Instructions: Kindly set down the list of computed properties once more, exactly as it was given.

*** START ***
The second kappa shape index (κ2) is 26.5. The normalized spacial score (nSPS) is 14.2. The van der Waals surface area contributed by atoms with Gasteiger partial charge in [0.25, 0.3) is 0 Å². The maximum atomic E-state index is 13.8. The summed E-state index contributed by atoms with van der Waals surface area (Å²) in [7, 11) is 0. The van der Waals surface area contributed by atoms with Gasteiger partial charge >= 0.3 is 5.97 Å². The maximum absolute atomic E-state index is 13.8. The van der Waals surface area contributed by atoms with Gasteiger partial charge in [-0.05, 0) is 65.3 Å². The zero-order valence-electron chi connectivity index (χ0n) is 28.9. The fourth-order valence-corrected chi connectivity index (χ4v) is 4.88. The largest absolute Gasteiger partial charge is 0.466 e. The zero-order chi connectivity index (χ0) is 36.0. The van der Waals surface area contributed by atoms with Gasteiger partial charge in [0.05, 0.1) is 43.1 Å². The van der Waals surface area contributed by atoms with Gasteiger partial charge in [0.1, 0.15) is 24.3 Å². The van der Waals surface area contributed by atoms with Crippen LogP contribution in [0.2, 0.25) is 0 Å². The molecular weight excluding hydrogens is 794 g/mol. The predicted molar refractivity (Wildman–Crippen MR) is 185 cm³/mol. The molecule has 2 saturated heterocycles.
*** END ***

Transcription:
The second kappa shape index (κ2) is 26.5. The normalized spacial score (nSPS) is 14.2. The van der Waals surface area contributed by atoms with Gasteiger partial charge in [0.25, 0.3) is 0 Å². The maximum atomic E-state index is 13.8. The summed E-state index contributed by atoms with van der Waals surface area (Å²) in [7, 11) is 0. The van der Waals surface area contributed by atoms with Gasteiger partial charge >= 0.3 is 5.97 Å². The maximum absolute atomic E-state index is 13.8. The van der Waals surface area contributed by atoms with Gasteiger partial charge in [-0.05, 0) is 65.3 Å². The zero-order valence-electron chi connectivity index (χ0n) is 28.9. The fourth-order valence-corrected chi connectivity index (χ4v) is 4.88. The largest absolute Gasteiger partial charge is 0.466 e. The zero-order chi connectivity index (χ0) is 36.0. The van der Waals surface area contributed by atoms with Gasteiger partial charge in [0.05, 0.1) is 43.1 Å². The van der Waals surface area contributed by atoms with Gasteiger partial charge in [0.1, 0.15) is 24.3 Å². The van der Waals surface area contributed by atoms with Crippen LogP contribution in [0.2, 0.25) is 0 Å². The molecular weight excluding hydrogens is 794 g/mol. The predicted molar refractivity (Wildman–Crippen MR) is 185 cm³/mol. The molecule has 2 saturated heterocycles.